decide to move next door to Arizona or Las Vegas or Oregon — or almost anywhere
else in America — we wouldn’t be considered legally married. We both pay federal
income tax, of course, but under the law we get none of the federal benefits
that opposite-sex couples receive. In fact, the only result of our marriage
with regard to taxes is that we have to pay our accountant triple: once for
doing our state income tax as a married couple, a second and third time for
doing our federal income tax as two single payers. And if one of us should die,
that’s the end of her Social Security benefits for which she’d paid in for more
than half a century; the surviving spouse gets absolutely nothing of those
benefits.


If we’d lived in Israel, we’d be much better off. In 1994 the Israeli
Supreme Court ruled in favor of granting spousal benefits to same-sex couples.
In 2004 the court ruled that LGBT couples could qualify for common-law
marriage status. In 2005 legislation was passed in Israel recognizing all
same-sex marriages that are performed abroad.


So there can be no explanation for LGBT groups participating in
wrong-headed actions such as the BDS movement that seeks boycott, divestment,
and sanctions against Israel. Outside of Israel, everywhere in the Middle East,
LGBT people are utterly despised under the law. Indeed, official treatment of
LGBT people in other Middle East countries makes the bar raids and job losses
and police entrapments that we experienced in the 1950s and ’60s seem like
coddling. If a family wishes to rid itself of the embarrassment of a lesbian,
gay, bisexual, or transgender member by “honor killing” there would be no legal
consequences in the area governed by the Palestinian Authority or Hamas, or in
Egypt, Iran, Jordan, Saudi Arabia, or Syria.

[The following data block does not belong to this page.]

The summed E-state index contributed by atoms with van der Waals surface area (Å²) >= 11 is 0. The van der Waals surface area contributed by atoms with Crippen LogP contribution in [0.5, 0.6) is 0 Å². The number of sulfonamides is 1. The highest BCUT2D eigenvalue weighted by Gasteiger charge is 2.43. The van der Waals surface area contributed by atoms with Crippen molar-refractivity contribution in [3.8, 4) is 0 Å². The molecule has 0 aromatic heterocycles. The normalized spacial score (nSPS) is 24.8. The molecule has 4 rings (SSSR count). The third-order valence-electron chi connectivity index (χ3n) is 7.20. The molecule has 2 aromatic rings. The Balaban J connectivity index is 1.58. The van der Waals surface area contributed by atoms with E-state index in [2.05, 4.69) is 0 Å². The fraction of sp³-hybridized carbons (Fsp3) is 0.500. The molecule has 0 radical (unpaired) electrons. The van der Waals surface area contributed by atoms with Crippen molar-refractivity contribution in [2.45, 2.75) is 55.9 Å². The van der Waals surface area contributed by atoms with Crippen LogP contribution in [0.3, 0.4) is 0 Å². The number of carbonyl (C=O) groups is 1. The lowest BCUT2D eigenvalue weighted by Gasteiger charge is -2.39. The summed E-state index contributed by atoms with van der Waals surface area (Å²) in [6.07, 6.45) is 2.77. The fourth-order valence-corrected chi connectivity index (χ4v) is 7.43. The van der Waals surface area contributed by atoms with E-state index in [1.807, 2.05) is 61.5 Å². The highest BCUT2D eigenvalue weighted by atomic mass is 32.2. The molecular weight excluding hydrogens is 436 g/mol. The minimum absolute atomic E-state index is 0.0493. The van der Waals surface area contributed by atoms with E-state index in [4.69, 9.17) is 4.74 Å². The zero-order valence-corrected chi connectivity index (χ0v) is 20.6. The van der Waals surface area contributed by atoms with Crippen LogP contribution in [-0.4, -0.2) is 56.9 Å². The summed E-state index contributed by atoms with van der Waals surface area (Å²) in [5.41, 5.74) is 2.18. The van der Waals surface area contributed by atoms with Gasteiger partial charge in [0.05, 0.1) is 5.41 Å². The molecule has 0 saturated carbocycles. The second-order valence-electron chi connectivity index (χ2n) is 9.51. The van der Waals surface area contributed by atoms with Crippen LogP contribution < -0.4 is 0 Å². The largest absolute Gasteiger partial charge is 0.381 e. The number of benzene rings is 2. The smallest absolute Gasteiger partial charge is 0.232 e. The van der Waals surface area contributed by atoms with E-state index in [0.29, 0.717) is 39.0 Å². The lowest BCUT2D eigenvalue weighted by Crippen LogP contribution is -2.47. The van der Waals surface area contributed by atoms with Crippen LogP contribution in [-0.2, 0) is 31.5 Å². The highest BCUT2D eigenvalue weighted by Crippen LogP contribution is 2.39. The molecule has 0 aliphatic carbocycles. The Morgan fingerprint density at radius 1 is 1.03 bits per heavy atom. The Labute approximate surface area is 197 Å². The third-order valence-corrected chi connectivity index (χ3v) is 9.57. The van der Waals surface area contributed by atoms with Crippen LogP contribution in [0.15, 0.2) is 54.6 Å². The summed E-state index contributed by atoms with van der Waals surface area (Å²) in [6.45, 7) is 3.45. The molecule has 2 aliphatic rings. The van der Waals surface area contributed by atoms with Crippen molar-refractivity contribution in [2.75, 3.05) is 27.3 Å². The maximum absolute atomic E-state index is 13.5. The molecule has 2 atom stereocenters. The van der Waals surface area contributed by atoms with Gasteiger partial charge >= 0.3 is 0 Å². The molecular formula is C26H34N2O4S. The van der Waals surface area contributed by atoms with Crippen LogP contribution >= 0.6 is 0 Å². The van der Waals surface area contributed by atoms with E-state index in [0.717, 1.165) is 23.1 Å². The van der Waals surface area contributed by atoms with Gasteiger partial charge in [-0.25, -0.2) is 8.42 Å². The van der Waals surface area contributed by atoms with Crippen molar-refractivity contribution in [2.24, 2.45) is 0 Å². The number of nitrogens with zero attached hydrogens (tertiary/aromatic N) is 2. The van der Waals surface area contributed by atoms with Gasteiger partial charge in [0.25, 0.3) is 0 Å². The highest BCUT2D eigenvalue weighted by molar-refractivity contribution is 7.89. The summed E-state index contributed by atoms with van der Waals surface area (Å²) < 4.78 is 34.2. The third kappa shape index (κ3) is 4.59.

Needless
to say, and as even the Amnesty International LGBT website shows, there’s no
Middle Eastern country other than Israel in which lesbian or gay couples can
receive spousal benefits, none other than Israel in which lesbians and gays can
serve openly in the military, none other than Israel that protects lesbians and
gays from discrimination or hate crimes. In Iran and Saudi Arabia we’re put to
death. In Syria we’re thrown in prison for three years. In Egypt we’re
prosecuted under lewd conduct laws, and we’re illegal in Lebanon and Libya
too.


After long years of struggle, American LGBT people have finally won a
modicum of freedom and justice. Only insane logic or misinformation could
justify withholding our sympathies from a country that grants our LGBT brothers
and sisters not only the benefits that we enjoy but even more. Why would we
work against such a country? 


 

Lillian Faderman has published nine books on LGBT history and
literature. She is the recipient of several LGBT lifetime achievement awards,
including Yale University’s James Brudner Award, the Monette/Horwitz Award,
Publishing Triangle’s Bill Whitehead Award, and the ONE National Archives
Culture Hero Award.